One other thing to note about base period training: if you plan on losing weight before you climb, do it now. It is harder to make substantial gains in strength and aerobic capacity while you are in calorie deficit. This is part of what my base training period was for during my first cycle of periodization training and part of why I always planned on doing two full periodization cycles. I’m not substantially overweight by any stretch. But I did want to lessen the stress on my legs. There are three ways to do that: 1) train your legs – check; 2) carry only the gear you need, and make it light – check; 3) weigh less, yourself – check. I dropped about 10 pounds; too much more and I start giving up strength, and the gear weighs what it weighs. I don’t want my pack to weigh 50% of my body weight or anything like that.

So, after those thirteen weeks of base training are completed for my second periodization cycle, I’ll be moving into my climbing specific training period, which will last eight weeks.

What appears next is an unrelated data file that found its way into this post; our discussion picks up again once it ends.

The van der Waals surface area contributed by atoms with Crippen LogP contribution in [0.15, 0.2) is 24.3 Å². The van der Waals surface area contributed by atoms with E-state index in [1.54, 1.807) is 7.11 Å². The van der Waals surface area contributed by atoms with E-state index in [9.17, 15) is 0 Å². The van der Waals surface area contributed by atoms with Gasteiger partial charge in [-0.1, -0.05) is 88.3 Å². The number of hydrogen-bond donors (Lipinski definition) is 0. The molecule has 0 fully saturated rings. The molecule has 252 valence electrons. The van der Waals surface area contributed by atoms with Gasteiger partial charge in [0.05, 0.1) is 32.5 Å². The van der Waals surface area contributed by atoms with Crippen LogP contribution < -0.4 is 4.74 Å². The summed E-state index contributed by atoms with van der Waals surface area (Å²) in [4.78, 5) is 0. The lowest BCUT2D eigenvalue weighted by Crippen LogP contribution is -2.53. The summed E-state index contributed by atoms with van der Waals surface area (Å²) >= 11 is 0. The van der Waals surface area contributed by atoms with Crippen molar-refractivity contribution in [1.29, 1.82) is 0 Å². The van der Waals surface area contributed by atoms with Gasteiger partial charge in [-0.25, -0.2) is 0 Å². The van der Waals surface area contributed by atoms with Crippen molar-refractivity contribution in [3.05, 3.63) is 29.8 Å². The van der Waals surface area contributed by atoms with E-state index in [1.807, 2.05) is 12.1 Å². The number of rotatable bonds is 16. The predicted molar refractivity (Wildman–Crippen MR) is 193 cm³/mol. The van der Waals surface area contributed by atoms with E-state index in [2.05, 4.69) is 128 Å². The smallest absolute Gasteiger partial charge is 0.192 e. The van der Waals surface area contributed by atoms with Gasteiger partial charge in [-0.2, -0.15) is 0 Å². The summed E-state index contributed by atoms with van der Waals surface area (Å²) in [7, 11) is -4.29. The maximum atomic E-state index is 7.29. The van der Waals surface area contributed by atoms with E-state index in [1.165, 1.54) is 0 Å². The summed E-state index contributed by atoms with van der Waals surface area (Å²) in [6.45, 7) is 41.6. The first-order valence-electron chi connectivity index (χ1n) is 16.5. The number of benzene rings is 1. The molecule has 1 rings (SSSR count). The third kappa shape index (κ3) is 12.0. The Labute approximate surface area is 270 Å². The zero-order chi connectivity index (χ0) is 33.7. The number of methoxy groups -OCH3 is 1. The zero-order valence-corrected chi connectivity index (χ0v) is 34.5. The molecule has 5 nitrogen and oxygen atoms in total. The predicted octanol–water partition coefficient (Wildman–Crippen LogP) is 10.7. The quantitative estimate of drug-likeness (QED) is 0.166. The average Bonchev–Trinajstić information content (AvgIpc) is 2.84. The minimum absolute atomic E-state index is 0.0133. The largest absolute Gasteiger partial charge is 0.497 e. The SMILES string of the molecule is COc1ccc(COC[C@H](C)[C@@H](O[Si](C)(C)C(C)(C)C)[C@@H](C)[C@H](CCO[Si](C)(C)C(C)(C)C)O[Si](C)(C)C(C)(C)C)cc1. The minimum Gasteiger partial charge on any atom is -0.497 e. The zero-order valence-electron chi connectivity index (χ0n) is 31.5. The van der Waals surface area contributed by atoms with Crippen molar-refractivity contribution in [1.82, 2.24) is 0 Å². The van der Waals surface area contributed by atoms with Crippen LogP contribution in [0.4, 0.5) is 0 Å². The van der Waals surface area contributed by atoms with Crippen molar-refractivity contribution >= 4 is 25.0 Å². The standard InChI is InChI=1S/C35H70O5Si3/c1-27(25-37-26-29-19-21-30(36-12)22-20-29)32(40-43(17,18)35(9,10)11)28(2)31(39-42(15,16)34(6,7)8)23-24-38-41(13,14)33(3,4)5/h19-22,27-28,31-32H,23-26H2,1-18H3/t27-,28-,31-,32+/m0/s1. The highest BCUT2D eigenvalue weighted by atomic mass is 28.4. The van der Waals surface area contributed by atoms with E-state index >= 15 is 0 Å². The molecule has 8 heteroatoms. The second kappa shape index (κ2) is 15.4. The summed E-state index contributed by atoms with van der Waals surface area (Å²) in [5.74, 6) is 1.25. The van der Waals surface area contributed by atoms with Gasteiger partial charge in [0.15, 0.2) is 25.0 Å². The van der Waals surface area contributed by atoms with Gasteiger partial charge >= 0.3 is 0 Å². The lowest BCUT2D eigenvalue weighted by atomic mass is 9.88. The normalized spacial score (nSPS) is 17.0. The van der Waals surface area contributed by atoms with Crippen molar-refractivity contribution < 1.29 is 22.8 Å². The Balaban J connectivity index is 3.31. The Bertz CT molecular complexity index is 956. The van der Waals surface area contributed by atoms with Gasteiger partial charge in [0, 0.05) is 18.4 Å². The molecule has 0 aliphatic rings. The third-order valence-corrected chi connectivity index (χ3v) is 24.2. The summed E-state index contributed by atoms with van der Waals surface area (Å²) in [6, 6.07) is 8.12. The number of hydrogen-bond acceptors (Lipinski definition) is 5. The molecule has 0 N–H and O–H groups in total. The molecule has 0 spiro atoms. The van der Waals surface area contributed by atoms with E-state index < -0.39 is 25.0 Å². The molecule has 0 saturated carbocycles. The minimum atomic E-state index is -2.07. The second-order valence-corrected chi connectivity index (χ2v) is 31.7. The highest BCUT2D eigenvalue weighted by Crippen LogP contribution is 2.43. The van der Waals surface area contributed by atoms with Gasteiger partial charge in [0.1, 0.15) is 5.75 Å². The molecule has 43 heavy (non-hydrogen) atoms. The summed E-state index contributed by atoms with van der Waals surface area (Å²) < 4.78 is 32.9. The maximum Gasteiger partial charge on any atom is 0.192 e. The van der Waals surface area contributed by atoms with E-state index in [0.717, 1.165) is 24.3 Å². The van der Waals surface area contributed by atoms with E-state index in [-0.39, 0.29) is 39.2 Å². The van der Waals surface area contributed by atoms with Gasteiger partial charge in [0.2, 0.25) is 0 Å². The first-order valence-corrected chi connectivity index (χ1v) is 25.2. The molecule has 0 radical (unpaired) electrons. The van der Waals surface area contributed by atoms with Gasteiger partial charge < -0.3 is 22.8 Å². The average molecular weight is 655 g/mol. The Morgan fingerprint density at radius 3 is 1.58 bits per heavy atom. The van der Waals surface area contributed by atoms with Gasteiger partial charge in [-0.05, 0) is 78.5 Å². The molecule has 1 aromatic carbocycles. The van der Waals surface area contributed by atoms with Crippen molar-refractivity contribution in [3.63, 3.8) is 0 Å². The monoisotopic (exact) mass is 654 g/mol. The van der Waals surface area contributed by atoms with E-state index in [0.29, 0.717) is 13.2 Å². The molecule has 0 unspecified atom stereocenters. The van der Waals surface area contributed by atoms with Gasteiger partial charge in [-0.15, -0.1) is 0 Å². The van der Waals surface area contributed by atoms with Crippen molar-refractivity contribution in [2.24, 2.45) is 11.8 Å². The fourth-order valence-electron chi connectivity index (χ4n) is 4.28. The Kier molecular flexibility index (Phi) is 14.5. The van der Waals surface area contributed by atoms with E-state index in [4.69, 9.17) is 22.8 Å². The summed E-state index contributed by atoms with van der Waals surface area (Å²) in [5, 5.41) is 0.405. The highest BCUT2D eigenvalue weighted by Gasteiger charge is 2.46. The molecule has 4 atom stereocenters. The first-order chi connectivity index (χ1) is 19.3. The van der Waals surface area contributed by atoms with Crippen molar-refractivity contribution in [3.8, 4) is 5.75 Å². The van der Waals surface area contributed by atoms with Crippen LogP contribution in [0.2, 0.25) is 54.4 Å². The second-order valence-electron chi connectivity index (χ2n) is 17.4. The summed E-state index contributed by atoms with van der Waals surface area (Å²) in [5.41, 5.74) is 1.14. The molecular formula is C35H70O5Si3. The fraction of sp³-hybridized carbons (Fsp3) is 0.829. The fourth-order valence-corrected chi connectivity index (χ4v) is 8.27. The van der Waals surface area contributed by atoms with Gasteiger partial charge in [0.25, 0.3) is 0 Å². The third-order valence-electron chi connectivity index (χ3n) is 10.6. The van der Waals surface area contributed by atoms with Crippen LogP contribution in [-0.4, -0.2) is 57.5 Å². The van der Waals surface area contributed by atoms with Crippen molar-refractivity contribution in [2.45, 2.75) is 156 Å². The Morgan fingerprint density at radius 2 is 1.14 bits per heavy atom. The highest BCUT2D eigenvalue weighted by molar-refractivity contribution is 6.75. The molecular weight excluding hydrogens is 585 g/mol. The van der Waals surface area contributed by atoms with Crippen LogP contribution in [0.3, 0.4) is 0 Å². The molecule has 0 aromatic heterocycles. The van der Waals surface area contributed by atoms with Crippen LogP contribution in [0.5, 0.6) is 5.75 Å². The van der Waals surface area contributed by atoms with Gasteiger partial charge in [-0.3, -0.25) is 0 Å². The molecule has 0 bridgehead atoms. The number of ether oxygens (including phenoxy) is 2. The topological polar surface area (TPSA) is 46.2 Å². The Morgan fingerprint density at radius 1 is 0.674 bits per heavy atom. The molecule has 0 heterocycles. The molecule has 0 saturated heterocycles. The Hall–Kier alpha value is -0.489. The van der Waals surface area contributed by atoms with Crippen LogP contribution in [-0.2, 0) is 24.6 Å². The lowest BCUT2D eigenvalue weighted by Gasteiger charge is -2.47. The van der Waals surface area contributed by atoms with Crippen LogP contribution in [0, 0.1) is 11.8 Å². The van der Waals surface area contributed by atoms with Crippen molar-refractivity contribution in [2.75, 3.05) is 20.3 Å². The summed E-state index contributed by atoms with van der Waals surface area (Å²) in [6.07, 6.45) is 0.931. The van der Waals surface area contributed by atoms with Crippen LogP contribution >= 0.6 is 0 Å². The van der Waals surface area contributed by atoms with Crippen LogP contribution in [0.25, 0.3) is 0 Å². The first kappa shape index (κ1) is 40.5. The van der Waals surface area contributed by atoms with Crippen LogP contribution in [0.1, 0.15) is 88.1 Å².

Denali is not a complex climb to break down into its component parts. There are really only two types of climbing that breaks down into three components: 1) days of long-hauling heavy weight; and the summit push – which by our route (the West Rib Cutoff) is 4000’ vertical on steep terrain, which means both 2) my legs need to be used to that vertical, and 3) arms and shoulders need to be ready to help out on that vertical. As such, my “specific” training period will cover those three components, attempting to reach a point where the training is more robust than the climb will be, itself. Hopefully, my rehabilitation period for my knee/leg during the base training cycle will allow me to take on the heavy pack, again.

So, the “specific” training period looks like:

  • 2 max strength days to keep pushing that strength ceiling on the climbing specific moves of step-ups, lunges, and pull-ups
  • 2 days of carrying a progressively heavier pack for longer and longer intervals (I’ll likely have 90-100 total pounds on the mountain, split between my back and my sled, so carrying it all on my back in training should make the load feel light on the mountain)
  • 2 days of climbing or inclined treadmill work mirroring the summit push, which breaks down into two four-week cycles:
    • Week 1: 4000’ vertical carrying 50% of my summit pack weight
    • Week 2: 4400’ vertical (110% of summit day) carrying 50% weight
    • Week 3: 4800’ vertical (120%) carrying 50% weight
    • Week 4: 5000’ vertical (125%) carrying 50% weight
    • Week 5: 4000’ vertical carrying 100% of my summit pack